About acquired brain injury
In Victoria each year, approximately 2,000 people receive an injury to their brain or acquired brain injury (ABI). For many, an ABI carries lifelong effects.
Most of the people who receive an injury to the brain are males aged 18 to 30 years. Headway supports people with ABI aged between 18 and 64.
ABI can be caused by accidents, alcohol and drug use, hypoxia (lack of oxygen to the brain), brain tumor, infectious disease or degenerative neurological conditions.
Read more about the causes.
ABI can affect a person's cognitive, behavioural, physical and sensory abilities.
ABI is often called a hidden disability because its long-term disabilities are usually in areas of thinking and behaviour, meaning the injury is difficult to see and recognise.
People with ABI often find their difficulties are ignored or misunderstood.
Brain injury affects each person differently. No two people have the same injury or consequences.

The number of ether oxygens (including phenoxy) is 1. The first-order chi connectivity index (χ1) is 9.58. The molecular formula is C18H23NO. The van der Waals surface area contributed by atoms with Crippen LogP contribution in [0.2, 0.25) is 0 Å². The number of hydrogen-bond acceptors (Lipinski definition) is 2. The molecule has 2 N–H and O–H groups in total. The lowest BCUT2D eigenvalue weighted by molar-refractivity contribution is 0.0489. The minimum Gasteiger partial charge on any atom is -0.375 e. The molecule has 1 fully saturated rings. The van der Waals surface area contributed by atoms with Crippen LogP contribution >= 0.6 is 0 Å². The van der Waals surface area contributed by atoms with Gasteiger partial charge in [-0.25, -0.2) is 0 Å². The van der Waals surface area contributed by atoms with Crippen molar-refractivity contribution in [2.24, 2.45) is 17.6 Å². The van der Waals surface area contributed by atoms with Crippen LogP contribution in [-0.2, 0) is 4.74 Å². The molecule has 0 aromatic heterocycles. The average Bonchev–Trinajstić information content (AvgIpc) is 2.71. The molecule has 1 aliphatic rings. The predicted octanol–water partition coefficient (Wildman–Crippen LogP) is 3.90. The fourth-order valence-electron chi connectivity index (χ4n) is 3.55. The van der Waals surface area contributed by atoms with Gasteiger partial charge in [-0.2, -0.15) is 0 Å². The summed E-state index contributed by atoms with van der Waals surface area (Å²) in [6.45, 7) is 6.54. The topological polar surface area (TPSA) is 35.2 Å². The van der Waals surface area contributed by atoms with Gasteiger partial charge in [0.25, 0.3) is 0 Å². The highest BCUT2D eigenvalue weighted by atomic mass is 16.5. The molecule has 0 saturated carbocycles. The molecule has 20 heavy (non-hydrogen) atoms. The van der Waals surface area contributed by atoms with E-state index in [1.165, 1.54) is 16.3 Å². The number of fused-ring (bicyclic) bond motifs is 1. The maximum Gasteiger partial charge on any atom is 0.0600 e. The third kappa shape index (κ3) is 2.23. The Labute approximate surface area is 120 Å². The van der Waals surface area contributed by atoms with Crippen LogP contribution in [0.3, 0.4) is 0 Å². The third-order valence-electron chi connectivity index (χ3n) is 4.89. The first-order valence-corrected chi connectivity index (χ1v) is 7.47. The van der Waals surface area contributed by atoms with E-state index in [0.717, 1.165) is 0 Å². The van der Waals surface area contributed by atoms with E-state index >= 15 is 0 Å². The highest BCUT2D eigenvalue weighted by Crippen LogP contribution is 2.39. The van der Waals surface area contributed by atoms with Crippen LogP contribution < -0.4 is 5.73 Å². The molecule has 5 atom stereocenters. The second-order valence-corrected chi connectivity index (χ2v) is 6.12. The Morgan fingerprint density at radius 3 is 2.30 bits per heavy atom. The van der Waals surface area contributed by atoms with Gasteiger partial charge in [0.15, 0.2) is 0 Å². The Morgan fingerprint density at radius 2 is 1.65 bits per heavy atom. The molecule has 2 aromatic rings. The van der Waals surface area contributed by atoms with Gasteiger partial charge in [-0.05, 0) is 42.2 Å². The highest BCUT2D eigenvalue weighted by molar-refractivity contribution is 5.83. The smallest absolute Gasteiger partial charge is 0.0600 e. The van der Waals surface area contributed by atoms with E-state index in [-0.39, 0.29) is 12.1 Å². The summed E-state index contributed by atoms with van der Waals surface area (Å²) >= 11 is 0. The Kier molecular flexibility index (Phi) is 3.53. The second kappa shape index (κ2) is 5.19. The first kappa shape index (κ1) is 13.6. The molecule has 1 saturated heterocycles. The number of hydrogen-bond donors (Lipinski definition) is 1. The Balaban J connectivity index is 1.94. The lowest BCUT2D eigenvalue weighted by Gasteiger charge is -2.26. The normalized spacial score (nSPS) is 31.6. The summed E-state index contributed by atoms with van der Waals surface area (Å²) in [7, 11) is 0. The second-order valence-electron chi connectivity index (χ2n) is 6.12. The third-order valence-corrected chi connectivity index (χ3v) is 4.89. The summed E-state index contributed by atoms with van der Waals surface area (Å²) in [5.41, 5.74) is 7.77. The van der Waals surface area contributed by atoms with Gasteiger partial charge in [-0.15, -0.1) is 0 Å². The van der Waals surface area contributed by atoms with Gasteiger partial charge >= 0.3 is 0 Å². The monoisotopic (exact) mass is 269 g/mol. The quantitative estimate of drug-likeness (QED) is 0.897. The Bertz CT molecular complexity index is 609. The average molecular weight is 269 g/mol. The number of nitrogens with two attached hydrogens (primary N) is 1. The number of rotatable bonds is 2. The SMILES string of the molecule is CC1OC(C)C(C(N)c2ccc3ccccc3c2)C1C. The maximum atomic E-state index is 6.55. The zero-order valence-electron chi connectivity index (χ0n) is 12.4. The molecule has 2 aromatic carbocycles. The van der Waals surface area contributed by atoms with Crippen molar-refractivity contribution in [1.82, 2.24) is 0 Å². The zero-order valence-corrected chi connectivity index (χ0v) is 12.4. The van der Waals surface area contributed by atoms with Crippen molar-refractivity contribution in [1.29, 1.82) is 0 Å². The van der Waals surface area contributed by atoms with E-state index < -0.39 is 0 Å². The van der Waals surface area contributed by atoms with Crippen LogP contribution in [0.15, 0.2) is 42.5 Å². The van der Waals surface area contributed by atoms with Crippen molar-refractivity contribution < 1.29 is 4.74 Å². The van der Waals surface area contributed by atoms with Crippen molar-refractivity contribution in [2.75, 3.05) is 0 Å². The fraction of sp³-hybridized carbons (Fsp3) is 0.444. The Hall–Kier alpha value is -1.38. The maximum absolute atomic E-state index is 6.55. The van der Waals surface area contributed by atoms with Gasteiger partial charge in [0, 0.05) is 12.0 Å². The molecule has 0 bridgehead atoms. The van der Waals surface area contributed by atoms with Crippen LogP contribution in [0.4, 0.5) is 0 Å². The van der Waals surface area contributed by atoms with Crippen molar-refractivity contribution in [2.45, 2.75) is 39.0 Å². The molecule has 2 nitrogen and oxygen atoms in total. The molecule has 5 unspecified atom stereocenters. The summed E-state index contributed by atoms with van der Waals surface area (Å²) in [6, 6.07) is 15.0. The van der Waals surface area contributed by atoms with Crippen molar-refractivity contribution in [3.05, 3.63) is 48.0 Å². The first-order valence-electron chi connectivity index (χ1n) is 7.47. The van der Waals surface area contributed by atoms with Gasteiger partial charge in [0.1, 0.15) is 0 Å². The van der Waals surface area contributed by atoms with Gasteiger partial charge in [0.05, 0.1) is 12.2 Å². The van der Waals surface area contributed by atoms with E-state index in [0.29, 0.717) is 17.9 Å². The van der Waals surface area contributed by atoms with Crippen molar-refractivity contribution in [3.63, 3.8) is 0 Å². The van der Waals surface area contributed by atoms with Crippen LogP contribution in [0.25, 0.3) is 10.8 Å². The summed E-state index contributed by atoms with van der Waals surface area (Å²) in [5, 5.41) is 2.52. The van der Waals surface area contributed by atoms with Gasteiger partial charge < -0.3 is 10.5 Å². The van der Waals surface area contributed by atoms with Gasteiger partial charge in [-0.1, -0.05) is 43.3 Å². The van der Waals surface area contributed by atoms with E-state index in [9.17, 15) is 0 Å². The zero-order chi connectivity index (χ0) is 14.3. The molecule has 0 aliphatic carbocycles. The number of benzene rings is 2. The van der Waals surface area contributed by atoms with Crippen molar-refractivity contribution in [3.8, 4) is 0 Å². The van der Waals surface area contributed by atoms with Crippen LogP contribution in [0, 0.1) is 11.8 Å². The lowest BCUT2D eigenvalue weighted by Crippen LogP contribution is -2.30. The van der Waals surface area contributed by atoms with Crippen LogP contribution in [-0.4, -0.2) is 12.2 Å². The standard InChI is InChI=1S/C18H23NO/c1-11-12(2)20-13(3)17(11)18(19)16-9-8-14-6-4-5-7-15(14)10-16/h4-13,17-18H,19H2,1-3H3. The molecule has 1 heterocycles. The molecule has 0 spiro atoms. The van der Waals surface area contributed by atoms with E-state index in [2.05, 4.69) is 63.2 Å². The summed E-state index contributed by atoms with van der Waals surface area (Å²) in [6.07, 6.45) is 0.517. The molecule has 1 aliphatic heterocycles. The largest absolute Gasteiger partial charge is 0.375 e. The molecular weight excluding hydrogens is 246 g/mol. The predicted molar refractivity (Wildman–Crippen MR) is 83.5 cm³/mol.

Up to 5% of people who acquire a brain injury go on to develop epilepsy.
Read more about the effects of ABI.
How Can You Help Someone With ABI:
ABI can lead to social isolation, which impacts on all aspects of daily living.
Stress and frustration caused by ABI can trigger epilepsy and anger.People with ABI – as with any injury – need patience and understanding.
Read more about issues associated with ABI and how you can help.
- State Disability Plan
- International Day of People with Disability
- Traumatic Brain Injury Survival Guide
- The National Companion Card Scheme